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Roberts v. United States

United States District Court, C.D. Illinois

November 17, 2017

KENDALL ROBERTS, Petitioner,
v.
UNITED STATES OF AMERICA, Respondent.

          ORDER & OPINION

          JOE BILLY MCDADE UNITED STATES SENIOR DISTRICT JUDGE

         This matter is before the Court on a Motion for Reconsideration filed by Kendall Roberts. (Doc. 10). For the reasons stated below, the motion is DENIED.

         Background

         On June 28, 2017, Petitioner Kendall Roberts filed a Motion to Vacate, Set Aside or Correct Sentence pursuant to 28 U.S.C. § 2255. (Doc. 1). He argued that under Mathis v. United States, 135 S.Ct. 2243 (2016), this Court erred in determining that Roberts was a career offender within the meaning of U.S.S.G. § 4B1.1 based on prior Illinois drug convictions and enhancing his 2008 sentence based off that status. Id.

         On October 17, 2017, this Court denied Roberts' § 2255 petition as time-barred. (Doc. 8). As noted in the Court's Order and Opinion, Roberts' ability to file a timely § 2255 motion expired in 2009. Id. at 3-4 (noting that, pursuant to § 2255(f)(1), a § 2255 motion must be filed within one year of the date the judgment against the petitioner became final). A § 2255 motion may be timely if it is brought within one year of the date on which the right asserted was initially recognized by the Supreme Court, if that right has been newly recognized by the Supreme Court and made retroactively applicable to cases on collateral review. See 28 U.S.C. § 2255(f)(3). However, the Seventh Circuit has explicitly held that “Mathis has not been declared retroactive by the Supreme Court-nor is it a new rule of constitutional law.” Holt v. United States, 843 F.3d 720, 722 (7th Cir. 2016). Thus, Mathis does not trigger a new one-year period under § 2255(f)(3). Brooks v. United States, No. 17-2168, 2017 WL 3315266, *3-*4 (C.D. Ill. Aug. 3, 2017) (noting that several cases have held that Mathis does not trigger a new one-year period under § 2255(f)(3)); Gulley v. United States, No. 17-2122, 2017 WL 2450178, *4 (C.D. Ill. June 6, 2017) (same). “An independent claim based on Mathis must be brought, if at all, in a petition under 28 U.S.C. § 2241.” Dawkins v. United States, 829 F.3d 549, 551 (7th Cir. 2016). Roberts' § 2255 motion was nearly eight years too late.

         Because no reasonable jurists could differ with this Court's treatment of Roberts' § 2255 petition, the Court declined to certify any issues for appeal pursuant to 28 U.S.C. § 2253(c)(2). Id. at 4-5. Nonetheless, on November 1, 2017, Roberts filed the instant Motion for Reconsideration. (Doc. 10).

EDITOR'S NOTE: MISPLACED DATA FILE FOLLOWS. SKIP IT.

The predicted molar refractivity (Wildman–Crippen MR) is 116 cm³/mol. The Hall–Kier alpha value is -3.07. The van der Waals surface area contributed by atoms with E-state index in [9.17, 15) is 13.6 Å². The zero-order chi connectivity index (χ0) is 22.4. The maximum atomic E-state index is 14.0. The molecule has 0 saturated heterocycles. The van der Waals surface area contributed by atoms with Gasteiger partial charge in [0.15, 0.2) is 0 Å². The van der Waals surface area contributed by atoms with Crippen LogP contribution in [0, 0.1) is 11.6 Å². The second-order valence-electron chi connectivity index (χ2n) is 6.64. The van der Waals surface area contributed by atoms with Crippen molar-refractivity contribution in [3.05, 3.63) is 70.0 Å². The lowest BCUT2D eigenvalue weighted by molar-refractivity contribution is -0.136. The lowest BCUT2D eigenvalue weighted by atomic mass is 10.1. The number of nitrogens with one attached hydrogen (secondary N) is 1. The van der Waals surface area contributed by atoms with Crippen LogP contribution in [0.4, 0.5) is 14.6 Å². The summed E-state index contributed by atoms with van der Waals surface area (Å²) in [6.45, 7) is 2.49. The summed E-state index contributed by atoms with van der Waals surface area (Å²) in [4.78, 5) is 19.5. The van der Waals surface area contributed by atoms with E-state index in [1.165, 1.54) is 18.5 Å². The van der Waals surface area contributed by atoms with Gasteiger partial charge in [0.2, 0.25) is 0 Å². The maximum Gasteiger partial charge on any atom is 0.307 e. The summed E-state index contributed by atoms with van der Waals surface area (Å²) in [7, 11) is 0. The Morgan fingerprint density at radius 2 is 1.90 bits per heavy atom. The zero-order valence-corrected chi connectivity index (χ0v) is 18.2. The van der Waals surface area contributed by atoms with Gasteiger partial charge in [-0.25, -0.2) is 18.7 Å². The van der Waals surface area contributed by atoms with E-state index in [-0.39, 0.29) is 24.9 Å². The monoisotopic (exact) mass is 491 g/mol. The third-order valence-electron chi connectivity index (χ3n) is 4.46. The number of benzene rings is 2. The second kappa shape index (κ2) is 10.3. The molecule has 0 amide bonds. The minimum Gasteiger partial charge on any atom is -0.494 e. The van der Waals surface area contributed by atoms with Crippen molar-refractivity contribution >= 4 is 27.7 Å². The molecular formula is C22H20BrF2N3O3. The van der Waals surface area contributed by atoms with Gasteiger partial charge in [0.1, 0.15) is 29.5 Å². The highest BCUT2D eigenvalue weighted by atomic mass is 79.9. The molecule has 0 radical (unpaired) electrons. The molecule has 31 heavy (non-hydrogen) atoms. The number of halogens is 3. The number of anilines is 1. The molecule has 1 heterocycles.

Discussion

         The Federal Rules of Civil Procedure do not expressly contemplate motions to reconsider. However, the Seventh Circuit has held that district courts should consider motions challenging the merits of a district court order under Rule 59(e) or Rule 60(b). United States v. Deutsch, 981 F.2d 299, 300 (7th Cir. 1992). Whether the motion falls under Rule 59(e) or Rule 60(b) turns on the time at which the motion is served: “[i]f the motion is served within ten days of the rendition of judgment, the motion falls under Rule 59(e); if it is served after that time, it falls under Rule 60(b).” Id. (quoting Lavespere v. Niagara Mach. & Tool Works, Inc., 910 F.2d 167, 173 (5th Cir. 1990)). Roberts' Motion for Reconsideration is signed October 26, 2017-8 days after this Court entered judgment denying his § 2255 petition.[1] Thus, the Court will analyze Roberts' motion under Rule 59(e).

         “To prevail on a motion for reconsideration under Rule 59, the movant must present either newly discovered evidence or establish a manifest error of law or fact.” Oto v. Metropolitan Life Ins. Co., 224 F.3d 601, 606 (7th Cir. 2000). “A ‘manifest error' is not demonstrated by the disappointment of the losing party. It is the ‘wholesale disregard, misapplication, or failure to recognize controlling precedent.'” Id. (citing Sedrak v. Callahan, 987 F.Supp. 1063, 1069 (N.D.Ill.1997)).

         Roberts does not present any newly discovered evidence or establish a manifest error of law or fact. He again incorrectly argues that Mathis starts a fresh year for purposes of § 2255(f)(3). Seventh Circuit case law holds that it clearly does not. Holt, 843 F.3d at 722. Roberts' § 2255 motion is clearly time-barred, and his motion for reconsideration is dismissed.

         Conclusion

         For the reasons stated above, Petitioner's Motion for Reconsideration (Doc. 10) is DENIED.

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